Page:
Decades after the Sherman anti-trust laws ostensibly changed the landscape of competition in the United States, we still occasionally bump into the issue again, and today the Wall Street Journal is reporting that the Department of Justice is beginning an investigation of the three big flash memory manufacturers — Samsung, Toshiba and SanDisk — into whether they’re violating antitrust laws.
Given the precipitous drop in flash memory devices, notably Compact Flash, Memory Stick Duo and SD cards, I’m not surprised that this investigation has begun, though it’s actually more a question of whether the increasing price of NAND memory (as used in iPhones, etc) has risen faster than market conditions warrant. Wasn’t it just a few years ago that we saw the same investigation from the Department of Justice against RAM manufacturers, during which time we got to read claims from US manufacturers about how overseas manufacturers were dumping products at below cost to transform the marketplace?
What most interests me about this situation – and yes, I would be unsurprised to find that these companies are colluding on pricing, coming up with suggested retail prices that are related to their business goals, not their costs – is that we still find that it’s a problem for companies to manage their bottom line across products and establish prices based on market demand and what the market will bear.
That’s a phrase I distinctly remember from my MBA economics courses too. You always price your product based on both the going price and what you believe the market will bear: price it too high and the market will let you know. Price it too low and your bottom line will suffer. The “invisible hand” will help you end up at the right spot for your market, your costs and your revenue goals.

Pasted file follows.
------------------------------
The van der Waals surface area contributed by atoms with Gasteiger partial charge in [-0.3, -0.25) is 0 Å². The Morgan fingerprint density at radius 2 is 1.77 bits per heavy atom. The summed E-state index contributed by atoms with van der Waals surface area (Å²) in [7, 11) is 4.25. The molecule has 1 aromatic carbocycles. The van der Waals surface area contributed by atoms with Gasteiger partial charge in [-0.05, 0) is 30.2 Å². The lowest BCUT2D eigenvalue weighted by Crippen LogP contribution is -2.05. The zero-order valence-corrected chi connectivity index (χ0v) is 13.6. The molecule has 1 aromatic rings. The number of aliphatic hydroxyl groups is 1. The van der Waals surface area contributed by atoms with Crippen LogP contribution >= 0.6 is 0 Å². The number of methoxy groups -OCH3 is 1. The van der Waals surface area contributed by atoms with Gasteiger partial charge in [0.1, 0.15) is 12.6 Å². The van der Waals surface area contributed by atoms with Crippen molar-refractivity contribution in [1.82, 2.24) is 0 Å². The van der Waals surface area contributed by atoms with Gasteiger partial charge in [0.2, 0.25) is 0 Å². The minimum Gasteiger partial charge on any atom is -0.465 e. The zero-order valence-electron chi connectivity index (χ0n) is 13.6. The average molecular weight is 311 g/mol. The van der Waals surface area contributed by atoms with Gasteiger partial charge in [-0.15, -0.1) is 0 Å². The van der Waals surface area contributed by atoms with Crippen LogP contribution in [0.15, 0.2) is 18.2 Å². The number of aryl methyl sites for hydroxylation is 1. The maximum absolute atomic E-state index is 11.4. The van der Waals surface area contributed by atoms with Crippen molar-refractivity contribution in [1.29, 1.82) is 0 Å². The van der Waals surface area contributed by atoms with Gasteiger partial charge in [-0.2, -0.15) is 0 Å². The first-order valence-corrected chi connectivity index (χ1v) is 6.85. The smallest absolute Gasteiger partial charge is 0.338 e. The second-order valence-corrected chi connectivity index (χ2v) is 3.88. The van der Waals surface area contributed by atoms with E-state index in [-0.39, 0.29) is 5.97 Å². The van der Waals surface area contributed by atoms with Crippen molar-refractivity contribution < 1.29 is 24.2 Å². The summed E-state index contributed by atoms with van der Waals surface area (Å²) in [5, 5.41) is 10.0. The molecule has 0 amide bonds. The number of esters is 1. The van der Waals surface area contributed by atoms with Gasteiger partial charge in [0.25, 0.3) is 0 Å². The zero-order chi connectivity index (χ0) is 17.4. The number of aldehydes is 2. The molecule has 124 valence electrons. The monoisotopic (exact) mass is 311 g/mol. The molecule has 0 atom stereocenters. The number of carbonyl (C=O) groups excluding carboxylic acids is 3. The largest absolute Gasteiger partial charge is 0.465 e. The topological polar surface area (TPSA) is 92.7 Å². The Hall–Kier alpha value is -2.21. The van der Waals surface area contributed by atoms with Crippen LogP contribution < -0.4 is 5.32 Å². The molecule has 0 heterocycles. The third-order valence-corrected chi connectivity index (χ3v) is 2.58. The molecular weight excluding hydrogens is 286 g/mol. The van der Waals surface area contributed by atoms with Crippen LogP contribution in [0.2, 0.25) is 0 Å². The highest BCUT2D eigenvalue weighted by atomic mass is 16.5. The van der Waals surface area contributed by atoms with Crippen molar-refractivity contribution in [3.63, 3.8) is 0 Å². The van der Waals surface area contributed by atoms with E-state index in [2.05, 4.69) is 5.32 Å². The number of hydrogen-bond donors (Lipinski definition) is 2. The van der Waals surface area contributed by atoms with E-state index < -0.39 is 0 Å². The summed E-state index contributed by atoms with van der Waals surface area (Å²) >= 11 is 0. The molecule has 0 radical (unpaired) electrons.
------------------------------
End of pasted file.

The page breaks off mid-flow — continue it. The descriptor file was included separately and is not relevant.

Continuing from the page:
Think about this for a minute. The collusion between vendors to establish a going price that’s unattainable by smaller competitors is perhaps unfair, but how is this different to a restaurant that decides that it’ll offer free appetizers to anyone who buys an entré as a way of driving traffic? Clearly the cost of the ingredients that make up the appetizer is not reflected in the price of the dish.
Now let’s extend this a bit. Let’s say that all the restaurants in a particular neighborhood agreed that they would collectively offer that promotion for a weekend as a way of drawing more new customers to their area. Is that collusion? Well, yes. Is it unfair competition for the restaurants in other areas that aren’t running the promotion? Ostensibly. Is it illegal?
The final step of this analogy, to be meaningful, would be to talk about the little restaurant one block over that specializes in making appetizers and doesn’t actually have any entrés on their menu. They don’t have the flexibility of offering their fare for free: they can’t afford it. Therefore, they can’t afford to match the prices of their competitors who have a larger menu and more customers and can more easily balance their books by having free appetizers being a so-called “loss leader”.
This works in the other direction too. I bought a drink last night at the hotel in which I’m staying and was startled to find that it was $14 (a mediocre mojito, if you’re curious). The same drink somewhere else would have been half that price. Is that an illegal tactic, or just charging what the market will (begrudgingly) bear?
Now, how is this situation different from Samsung, Toshiba and SanDisk agreeing that they will charge a specific price for a specific product, a price that might be impossible for a smaller manufacturer to meet or that might actually be more than their costs plus standard profit margin? Isn’t that just business as usual in the cutthroat world of capitalism?
What do you think, dear reader? On the presumption that the Department of Justice investigation against these three big flash memory manufacturers is built around the question of whether they colluded on setting prices artificially low, should it really be illegal? Is it the role of “the government” to balance the pressures and consequences of capitalism?
I’m just not entirely sure I believe this any more… maybe, just maybe, Adam Smith was right when he talked about “unfettered capitalism”…